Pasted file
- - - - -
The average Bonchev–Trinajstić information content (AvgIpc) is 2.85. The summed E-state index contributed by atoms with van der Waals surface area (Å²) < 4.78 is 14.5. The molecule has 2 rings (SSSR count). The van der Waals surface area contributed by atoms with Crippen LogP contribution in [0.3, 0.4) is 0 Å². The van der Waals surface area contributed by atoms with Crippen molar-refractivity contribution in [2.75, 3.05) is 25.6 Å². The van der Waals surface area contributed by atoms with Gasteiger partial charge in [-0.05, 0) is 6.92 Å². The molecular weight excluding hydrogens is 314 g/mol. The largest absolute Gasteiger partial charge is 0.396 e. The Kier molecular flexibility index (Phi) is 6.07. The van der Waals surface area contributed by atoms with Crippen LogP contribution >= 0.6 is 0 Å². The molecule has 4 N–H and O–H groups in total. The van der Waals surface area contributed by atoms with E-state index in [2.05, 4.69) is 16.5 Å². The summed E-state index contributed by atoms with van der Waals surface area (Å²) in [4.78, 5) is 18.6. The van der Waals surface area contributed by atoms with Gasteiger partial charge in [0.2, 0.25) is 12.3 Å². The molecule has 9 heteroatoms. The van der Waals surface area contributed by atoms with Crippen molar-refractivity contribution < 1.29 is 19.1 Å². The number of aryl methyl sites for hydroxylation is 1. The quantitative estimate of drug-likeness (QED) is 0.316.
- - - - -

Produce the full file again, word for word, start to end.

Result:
The average Bonchev–Trinajstić information content (AvgIpc) is 2.85. The summed E-state index contributed by atoms with van der Waals surface area (Å²) < 4.78 is 14.5. The molecule has 2 rings (SSSR count). The van der Waals surface area contributed by atoms with Crippen LogP contribution in [0.3, 0.4) is 0 Å². The van der Waals surface area contributed by atoms with Crippen molar-refractivity contribution in [2.75, 3.05) is 25.6 Å². The van der Waals surface area contributed by atoms with Gasteiger partial charge in [-0.05, 0) is 6.92 Å². The molecular weight excluding hydrogens is 314 g/mol. The largest absolute Gasteiger partial charge is 0.396 e. The Kier molecular flexibility index (Phi) is 6.07. The van der Waals surface area contributed by atoms with Crippen LogP contribution >= 0.6 is 0 Å². The molecule has 4 N–H and O–H groups in total. The van der Waals surface area contributed by atoms with E-state index in [2.05, 4.69) is 16.5 Å². The summed E-state index contributed by atoms with van der Waals surface area (Å²) in [4.78, 5) is 18.6. The van der Waals surface area contributed by atoms with Gasteiger partial charge in [0.2, 0.25) is 12.3 Å². The molecule has 9 heteroatoms. The van der Waals surface area contributed by atoms with Crippen molar-refractivity contribution < 1.29 is 19.1 Å². The number of aryl methyl sites for hydroxylation is 1. The quantitative estimate of drug-likeness (QED) is 0.316.